A latent variable ranking model for content-based retrieval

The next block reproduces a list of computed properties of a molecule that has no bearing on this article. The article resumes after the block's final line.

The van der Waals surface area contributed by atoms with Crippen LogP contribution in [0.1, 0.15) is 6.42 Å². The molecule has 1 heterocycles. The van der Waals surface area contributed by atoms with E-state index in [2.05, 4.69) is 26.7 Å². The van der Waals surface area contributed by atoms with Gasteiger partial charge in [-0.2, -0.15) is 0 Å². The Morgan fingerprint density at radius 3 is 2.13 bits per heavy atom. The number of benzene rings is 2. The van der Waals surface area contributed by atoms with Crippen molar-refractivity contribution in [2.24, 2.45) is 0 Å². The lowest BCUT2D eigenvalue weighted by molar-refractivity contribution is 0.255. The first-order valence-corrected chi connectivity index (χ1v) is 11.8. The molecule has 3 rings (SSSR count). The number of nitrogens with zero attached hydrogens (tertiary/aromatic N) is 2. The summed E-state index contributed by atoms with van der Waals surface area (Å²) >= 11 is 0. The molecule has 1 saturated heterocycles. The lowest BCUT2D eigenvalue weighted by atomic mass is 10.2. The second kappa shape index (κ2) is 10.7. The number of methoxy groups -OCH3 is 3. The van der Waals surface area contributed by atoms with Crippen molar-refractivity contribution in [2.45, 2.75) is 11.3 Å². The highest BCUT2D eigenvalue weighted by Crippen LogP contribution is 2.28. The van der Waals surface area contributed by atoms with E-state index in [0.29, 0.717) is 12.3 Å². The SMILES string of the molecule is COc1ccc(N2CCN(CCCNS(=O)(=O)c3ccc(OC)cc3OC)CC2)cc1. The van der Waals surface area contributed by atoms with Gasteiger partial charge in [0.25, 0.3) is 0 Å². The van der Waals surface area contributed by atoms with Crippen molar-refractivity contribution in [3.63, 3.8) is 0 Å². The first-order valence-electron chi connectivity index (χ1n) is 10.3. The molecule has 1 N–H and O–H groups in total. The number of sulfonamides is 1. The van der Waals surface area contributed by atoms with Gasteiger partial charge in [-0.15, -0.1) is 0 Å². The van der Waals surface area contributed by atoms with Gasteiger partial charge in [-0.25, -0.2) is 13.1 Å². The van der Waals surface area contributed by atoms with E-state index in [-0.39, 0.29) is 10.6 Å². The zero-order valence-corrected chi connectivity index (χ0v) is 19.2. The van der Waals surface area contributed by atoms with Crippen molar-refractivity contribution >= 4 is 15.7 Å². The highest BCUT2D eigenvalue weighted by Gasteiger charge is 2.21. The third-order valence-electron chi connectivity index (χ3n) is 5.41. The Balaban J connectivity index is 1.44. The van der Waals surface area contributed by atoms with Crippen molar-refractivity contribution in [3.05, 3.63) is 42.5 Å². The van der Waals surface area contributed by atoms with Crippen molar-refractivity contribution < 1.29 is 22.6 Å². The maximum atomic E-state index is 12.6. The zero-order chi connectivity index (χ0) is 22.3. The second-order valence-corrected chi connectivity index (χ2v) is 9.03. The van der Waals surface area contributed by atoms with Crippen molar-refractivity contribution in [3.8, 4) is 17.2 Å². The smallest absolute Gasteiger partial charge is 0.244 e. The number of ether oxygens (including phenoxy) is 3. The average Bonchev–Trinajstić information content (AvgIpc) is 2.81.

Since their introduction, ranking SVM models have become a powerful tool for training content-based retrieval systems. All we need for training a model are retrieval examples in the form of triplet constraints, i.e. examples specifying that relative to some query A, a database item B should be ranked higher than database item C. These types of constraints could be obtained from feedback of users of the retrieval system. Most previous ranking models learn either a global combination of elementary similarity functions or a combination defined with respect to a single database item. Instead, we propose a “coarse to fine” ranking model where given a query we first compute a distribution over “coarse” classes and then use the linear combination that has been optimized for queries of that class. These coarse classes are hidden and need to be induced by the training algorithm. We propose a latent variable ranking model that induces both the latent classes and the weights of the linear combination for each class from ranking triplets. Our experiments over two large image datasets and a text retrieval dataset show the advantages of our model over learning a global combination as well as a combination for each test point (i.e. transductive setting). Furthermore, compared to the transductive approach our model has a clear computational advantages since it does not need to be retrained for each test query.